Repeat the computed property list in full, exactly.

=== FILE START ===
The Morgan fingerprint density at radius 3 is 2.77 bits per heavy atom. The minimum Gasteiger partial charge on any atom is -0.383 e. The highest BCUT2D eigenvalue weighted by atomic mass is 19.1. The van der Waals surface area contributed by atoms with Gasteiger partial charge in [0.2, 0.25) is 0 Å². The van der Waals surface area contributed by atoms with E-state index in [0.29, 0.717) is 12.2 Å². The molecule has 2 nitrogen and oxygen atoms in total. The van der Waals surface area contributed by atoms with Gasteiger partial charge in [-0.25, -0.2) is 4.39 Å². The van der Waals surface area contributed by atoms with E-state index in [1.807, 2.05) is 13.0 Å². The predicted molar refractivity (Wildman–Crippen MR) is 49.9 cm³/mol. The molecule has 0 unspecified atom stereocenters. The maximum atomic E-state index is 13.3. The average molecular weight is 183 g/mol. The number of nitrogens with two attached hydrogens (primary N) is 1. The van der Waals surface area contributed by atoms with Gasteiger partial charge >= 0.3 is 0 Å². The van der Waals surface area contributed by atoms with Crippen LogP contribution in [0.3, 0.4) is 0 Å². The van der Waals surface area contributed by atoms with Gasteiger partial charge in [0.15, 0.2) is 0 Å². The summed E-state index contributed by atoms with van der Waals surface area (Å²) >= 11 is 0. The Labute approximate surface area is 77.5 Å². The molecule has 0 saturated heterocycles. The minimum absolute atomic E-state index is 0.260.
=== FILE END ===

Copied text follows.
The Morgan fingerprint density at radius 3 is 2.77 bits per heavy atom. The minimum Gasteiger partial charge on any atom is -0.383 e. The highest BCUT2D eigenvalue weighted by atomic mass is 19.1. The van der Waals surface area contributed by atoms with Gasteiger partial charge in [0.2, 0.25) is 0 Å². The van der Waals surface area contributed by atoms with E-state index in [0.29, 0.717) is 12.2 Å². The molecule has 2 nitrogen and oxygen atoms in total. The van der Waals surface area contributed by atoms with Gasteiger partial charge in [-0.25, -0.2) is 4.39 Å². The van der Waals surface area contributed by atoms with E-state index in [1.807, 2.05) is 13.0 Å². The predicted molar refractivity (Wildman–Crippen MR) is 49.9 cm³/mol. The molecule has 0 unspecified atom stereocenters. The maximum atomic E-state index is 13.3. The average molecular weight is 183 g/mol. The number of nitrogens with two attached hydrogens (primary N) is 1. The van der Waals surface area contributed by atoms with Gasteiger partial charge >= 0.3 is 0 Å². The van der Waals surface area contributed by atoms with Crippen LogP contribution in [0.3, 0.4) is 0 Å². The van der Waals surface area contributed by atoms with Gasteiger partial charge in [0.15, 0.2) is 0 Å². The summed E-state index contributed by atoms with van der Waals surface area (Å²) >= 11 is 0. The Labute approximate surface area is 77.5 Å². The molecule has 0 saturated heterocycles. The minimum absolute atomic E-state index is 0.260.